France issued coins with this pattern in three denominations and two metals: 50 centimes, 1 franc, and 2 francs denominations, and aluminum-bronze and aluminum metals. Most *common dates* of these old French coins carry little value, less than $1 US dollar in worn condition. If you can find one in fully uncirculated condition, the catalog value rises to $5 to $15. Your coin, sir or madam, dated 1941, is a common date.
These coins were minted in aluminum and aluminum-bronze, the latter sometimes mistaken for gold.
I've seen one of these before! This is a little dangling token for a woman's dress meant to look like a gold coin. They are used widely throughout the Islamic world and India, almost exclusively for two purposes: belly dancers use them to look pretty and produce a jingling sound, and at weddings they are often used for dress decoration. The hole is from where it used to be fastened unto a dress, belt, veil, or other piece of clothing.
I do not recognize the design used for the side shown in the first image, but the side shown in the second image looks to imitate an Algerian silver budju of the late 19th century. This is a common design to imitate - I've seen another version with a mirror image of that design on the other side of the token.
Nowadays not many people remember when silver coins actually circulated in America. Up to 1964, our silver coins ~ dimes, quarters, half dollars ~ were made of actual silver. A full 90 percent of each coin was pure silver. The remaining 10 percent was copper. Then, in 1964, the Federal Government decided, with the rest of the world (pretty much), to do away with precious metal in coins and strike them out of cheap alloys. Coins minted from 1965 until now have zero silver content. Dimes, quarters, and half dollars are made of copper with a thin clad layer of nickel.
This is a rather strange coin. The inscription, portrait and crown is that of the Sassanian king Bahram I, who reigned as shahanshah from 271 until 274 AD. But there is no known coin of Bahram which has a double circular inscription as displayed on requester Chuck's silver coin.
The only match is a known fake dinar (see this image from Tom Mallon). See the side-by-side comparison below. The known gold fake, however, is also a *perfect* match to Chuck's coin. On the reverse the gouge on the right side, stretching from the lower right of the fire altar through the waist of the right attendant, is present in exactly the same manner on both coins. However, the color of Chuck's coin is not gold, as would be expected. We can conclude that the same counterfeiter also produced silvery specimens to pass off as drachms. Interestingly, the flan looks cast while the image itself is struck unto the coin. This is the only explanation I see for the double strike on the obverse on Chuck's coin, an error not present on the coin in the linked image.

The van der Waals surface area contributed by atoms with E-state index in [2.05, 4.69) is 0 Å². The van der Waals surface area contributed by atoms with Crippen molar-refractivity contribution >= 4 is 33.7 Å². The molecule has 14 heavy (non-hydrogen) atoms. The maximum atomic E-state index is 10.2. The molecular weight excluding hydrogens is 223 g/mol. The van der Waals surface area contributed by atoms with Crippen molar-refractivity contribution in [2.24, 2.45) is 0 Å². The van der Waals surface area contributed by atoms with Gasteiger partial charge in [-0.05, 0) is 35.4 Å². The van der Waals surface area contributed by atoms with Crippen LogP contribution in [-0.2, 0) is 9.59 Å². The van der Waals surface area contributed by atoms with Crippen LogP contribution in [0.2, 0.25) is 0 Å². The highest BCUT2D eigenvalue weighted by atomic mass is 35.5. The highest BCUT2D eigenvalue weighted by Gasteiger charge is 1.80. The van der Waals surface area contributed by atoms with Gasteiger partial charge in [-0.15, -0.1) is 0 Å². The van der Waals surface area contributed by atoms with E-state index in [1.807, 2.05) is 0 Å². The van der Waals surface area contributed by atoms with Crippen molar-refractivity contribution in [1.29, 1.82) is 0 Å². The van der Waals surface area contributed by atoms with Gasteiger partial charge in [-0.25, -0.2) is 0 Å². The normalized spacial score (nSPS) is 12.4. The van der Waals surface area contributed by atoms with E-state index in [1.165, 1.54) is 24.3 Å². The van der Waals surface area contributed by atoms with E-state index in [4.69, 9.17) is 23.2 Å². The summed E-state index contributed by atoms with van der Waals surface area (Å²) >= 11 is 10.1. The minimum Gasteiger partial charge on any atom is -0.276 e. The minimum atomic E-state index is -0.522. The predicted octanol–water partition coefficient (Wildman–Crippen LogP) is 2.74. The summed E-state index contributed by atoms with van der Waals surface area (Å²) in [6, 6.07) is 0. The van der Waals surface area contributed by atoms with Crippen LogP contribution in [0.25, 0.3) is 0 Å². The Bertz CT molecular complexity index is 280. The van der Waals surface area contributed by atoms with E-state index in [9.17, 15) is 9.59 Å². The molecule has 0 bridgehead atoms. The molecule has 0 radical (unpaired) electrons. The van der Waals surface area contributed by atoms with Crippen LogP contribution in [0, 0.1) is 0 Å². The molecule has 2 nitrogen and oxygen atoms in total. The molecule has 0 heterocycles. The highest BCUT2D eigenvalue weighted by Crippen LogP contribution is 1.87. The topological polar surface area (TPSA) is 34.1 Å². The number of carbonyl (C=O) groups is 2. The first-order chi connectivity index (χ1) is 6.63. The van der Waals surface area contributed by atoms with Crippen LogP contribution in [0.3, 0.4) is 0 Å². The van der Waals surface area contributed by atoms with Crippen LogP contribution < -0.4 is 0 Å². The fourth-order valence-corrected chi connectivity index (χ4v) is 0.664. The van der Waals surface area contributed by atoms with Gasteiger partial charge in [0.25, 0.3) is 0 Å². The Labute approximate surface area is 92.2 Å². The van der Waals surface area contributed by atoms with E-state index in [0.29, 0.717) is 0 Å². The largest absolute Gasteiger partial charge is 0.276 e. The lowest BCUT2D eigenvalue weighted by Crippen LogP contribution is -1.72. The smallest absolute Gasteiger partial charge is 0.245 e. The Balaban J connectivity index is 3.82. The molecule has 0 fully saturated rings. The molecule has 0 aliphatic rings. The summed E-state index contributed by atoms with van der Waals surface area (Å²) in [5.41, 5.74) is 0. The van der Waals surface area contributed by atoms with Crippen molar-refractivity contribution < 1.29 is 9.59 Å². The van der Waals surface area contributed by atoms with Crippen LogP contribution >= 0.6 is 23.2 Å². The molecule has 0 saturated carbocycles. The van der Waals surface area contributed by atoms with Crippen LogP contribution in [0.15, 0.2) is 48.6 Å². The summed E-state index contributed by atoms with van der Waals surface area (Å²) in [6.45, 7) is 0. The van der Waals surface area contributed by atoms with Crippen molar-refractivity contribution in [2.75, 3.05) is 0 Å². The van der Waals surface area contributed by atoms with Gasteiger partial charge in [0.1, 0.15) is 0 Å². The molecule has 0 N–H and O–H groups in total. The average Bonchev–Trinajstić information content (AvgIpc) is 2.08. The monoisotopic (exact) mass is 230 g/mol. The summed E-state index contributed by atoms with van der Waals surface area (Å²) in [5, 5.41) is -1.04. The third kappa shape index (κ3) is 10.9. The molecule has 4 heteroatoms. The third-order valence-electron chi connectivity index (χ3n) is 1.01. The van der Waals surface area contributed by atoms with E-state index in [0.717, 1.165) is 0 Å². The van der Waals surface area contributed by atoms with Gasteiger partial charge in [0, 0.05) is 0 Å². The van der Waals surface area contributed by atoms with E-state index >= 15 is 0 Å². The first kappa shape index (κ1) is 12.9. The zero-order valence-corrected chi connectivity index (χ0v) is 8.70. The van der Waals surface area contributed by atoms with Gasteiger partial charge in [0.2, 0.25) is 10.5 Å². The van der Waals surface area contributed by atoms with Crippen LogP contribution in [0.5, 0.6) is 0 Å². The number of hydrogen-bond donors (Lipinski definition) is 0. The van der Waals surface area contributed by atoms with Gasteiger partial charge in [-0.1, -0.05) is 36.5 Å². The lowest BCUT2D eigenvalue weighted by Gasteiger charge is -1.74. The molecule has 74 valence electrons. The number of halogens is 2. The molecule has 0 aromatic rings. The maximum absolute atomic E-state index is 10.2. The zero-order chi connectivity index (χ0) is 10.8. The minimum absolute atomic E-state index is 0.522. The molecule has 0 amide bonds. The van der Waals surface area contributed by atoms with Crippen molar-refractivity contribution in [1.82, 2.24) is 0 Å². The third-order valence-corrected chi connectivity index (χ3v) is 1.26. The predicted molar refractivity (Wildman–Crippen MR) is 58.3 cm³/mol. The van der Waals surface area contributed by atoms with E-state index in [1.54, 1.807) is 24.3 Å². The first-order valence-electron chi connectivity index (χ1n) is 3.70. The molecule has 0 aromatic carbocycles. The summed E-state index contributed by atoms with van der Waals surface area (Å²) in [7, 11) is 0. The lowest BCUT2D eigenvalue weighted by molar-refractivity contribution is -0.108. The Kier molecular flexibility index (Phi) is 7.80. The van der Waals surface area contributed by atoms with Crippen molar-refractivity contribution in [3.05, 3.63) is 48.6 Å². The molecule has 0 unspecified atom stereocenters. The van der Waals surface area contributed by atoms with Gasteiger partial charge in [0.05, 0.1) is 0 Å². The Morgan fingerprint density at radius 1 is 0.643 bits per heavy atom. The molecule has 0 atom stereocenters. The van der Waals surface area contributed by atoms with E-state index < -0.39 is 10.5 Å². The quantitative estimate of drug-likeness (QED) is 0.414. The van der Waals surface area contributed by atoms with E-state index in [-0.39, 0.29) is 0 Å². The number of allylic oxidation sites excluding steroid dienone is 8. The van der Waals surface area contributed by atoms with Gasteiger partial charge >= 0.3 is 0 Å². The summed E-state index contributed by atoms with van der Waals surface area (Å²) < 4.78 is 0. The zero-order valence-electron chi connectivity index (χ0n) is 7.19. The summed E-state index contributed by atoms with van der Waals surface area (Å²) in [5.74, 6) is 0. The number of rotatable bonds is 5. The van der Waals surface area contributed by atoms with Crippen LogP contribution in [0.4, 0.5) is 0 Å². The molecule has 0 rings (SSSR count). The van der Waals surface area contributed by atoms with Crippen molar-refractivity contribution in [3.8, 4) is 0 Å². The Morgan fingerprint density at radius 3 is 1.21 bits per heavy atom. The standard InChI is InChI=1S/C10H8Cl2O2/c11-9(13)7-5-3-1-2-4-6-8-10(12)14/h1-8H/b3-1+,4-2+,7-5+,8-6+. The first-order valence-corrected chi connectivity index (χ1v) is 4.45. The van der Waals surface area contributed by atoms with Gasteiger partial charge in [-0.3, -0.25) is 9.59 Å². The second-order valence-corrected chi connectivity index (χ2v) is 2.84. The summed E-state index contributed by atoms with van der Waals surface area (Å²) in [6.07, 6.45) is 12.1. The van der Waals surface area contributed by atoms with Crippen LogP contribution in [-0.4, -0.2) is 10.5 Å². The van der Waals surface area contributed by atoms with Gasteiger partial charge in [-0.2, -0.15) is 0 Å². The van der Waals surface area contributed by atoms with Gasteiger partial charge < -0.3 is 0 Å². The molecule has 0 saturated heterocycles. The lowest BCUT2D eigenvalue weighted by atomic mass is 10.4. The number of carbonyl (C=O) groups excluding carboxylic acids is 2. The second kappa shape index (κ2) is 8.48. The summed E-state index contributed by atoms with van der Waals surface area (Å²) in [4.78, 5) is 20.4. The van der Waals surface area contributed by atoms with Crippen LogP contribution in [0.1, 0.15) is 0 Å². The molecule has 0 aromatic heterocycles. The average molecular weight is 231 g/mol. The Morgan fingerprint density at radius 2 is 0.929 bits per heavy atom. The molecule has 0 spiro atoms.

Sure enough, Chris, that's a Trade Dollar pattern coin form 1873. If it were genuine, it would be worth a bundle. Bowers and Merina (now Stack's Bowers) had one at auction a few years ago, and it sold for more than $2000 US dollars.
Very likely you have a replica coin like the one in the picture from eBay seller ixwisdom. These are worth a few dollars.
Hi Orrine -- You have a modern penny from South Africa, which was British until 1961. Since it is a British coin, the picture on the front shows the reigning monarch: George V, George VI, or Elizabeth II. These are nice, big, heavy collectible coins, and the sailing ship design on the reverse is a nice one.
In 1931 they changed the reading of the denomination of the coin from 1 PENNY to 1D, where 'D' is short for DENARIUS, a small coin from the ancient Roman Empire. The half penny shows 1/2D.